JOE DOLCE NEWSLETTER
Friday June 12th, 2009
"Love is an exploding cigar which we willingly smoke."
The picture above is of my youngest grand daughter, Leila, (age 2) showing a bit of the attitude she’s inherited from the Italian side of the family. Attitude-R-Us. You may recall the videoclip of her sister, Mistica (age 5), whomping grandpa Joe up side the head with the ‘eh duh.’ Here is is again if you missed it:
Lately, Misty has now made it her mission to interrupt grandpa whenever he tries to sing Shaddap You Face, within earshot of her, yelling at him and telling him that he’s naughty and not to say bad words. Hopefully, one of them will grow out of it soon.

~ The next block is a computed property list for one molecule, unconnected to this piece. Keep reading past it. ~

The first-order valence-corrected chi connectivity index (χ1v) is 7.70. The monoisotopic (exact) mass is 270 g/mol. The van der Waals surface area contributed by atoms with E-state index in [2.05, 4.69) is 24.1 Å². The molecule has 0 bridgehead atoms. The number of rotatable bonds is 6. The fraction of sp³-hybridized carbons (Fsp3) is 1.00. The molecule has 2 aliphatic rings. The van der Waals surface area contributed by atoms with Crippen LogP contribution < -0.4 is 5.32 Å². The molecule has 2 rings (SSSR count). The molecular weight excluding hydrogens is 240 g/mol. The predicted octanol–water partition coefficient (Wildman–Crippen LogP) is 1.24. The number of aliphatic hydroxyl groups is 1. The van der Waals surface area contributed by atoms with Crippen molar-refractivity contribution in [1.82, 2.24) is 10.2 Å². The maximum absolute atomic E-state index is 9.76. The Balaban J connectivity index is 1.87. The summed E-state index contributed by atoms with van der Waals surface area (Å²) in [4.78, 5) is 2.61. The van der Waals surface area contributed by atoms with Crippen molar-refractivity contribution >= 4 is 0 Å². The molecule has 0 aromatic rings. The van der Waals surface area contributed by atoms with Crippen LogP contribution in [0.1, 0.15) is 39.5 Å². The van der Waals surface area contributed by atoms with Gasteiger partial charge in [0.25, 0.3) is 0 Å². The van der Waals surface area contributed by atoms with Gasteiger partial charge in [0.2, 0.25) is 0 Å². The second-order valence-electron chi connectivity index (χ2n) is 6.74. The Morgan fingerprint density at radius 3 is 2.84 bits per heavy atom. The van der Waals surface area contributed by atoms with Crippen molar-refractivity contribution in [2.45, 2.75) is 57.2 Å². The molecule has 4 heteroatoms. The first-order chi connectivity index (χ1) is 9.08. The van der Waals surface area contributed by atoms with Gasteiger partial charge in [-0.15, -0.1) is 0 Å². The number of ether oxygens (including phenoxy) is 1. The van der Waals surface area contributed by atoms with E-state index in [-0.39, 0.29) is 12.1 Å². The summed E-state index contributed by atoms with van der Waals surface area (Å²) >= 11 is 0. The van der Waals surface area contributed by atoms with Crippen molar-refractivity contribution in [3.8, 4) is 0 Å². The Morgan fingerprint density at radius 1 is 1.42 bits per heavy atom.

I’ve been following with amusement the caning that Celebrity chef Gordon Ramsay has been getting from the good folks of Australia for publicly insulting Australian current affairs presenter Tracy Grimshaw. You think he would have learned from Frank Sinatra’s mistake in the 70s when Sinatra called an Australian woman journalist a ‘two-bit hooker.’ Old Red Eyes was eventually forced to apologise. Now so has Ramsay. Tsk tsk. Bill Gates’ remark comes to mind: "Success is a lousy teacher. It seduces smart people into thinking they can't lose." Even Prime Minister Rudd got it right for a change when he said Ramsay’s comments reflected a "new form of low life". Ha ha! I met Rudd’s Deputy Minister Julia Gillard this week at a luncheon and she has expressed the same opinion. For once we all agree on something. Personally, I think Ramsay is vastly over-rated as a chef , his recipes derivative and uncreative, and his attitude irritating. This whole phase we’re going through of chef-as-tyrant reminds me of the way orchestral conductors used to be admired for being dictatorial. Yawn. Life is too short for arseholes, don’t you think?